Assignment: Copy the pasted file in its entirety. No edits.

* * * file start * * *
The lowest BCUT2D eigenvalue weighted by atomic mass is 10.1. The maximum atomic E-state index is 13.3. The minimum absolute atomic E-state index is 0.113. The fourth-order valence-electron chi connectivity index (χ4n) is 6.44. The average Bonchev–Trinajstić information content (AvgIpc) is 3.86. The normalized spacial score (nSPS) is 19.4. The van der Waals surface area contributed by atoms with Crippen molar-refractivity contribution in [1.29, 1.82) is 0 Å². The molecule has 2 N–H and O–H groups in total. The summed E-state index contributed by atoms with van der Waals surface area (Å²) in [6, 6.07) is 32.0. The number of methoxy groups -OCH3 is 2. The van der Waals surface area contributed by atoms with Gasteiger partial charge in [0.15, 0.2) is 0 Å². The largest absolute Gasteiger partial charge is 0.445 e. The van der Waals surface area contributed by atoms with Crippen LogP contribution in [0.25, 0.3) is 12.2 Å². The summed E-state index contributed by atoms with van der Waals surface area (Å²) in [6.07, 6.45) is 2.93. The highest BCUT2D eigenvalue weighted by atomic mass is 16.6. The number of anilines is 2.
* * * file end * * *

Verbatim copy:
The lowest BCUT2D eigenvalue weighted by atomic mass is 10.1. The maximum atomic E-state index is 13.3. The minimum absolute atomic E-state index is 0.113. The fourth-order valence-electron chi connectivity index (χ4n) is 6.44. The average Bonchev–Trinajstić information content (AvgIpc) is 3.86. The normalized spacial score (nSPS) is 19.4. The van der Waals surface area contributed by atoms with Crippen molar-refractivity contribution in [1.29, 1.82) is 0 Å². The molecule has 2 N–H and O–H groups in total. The summed E-state index contributed by atoms with van der Waals surface area (Å²) in [6, 6.07) is 32.0. The number of methoxy groups -OCH3 is 2. The van der Waals surface area contributed by atoms with Gasteiger partial charge in [0.15, 0.2) is 0 Å². The largest absolute Gasteiger partial charge is 0.445 e. The van der Waals surface area contributed by atoms with Crippen LogP contribution in [0.25, 0.3) is 12.2 Å². The summed E-state index contributed by atoms with van der Waals surface area (Å²) in [6.07, 6.45) is 2.93. The highest BCUT2D eigenvalue weighted by atomic mass is 16.6. The number of anilines is 2.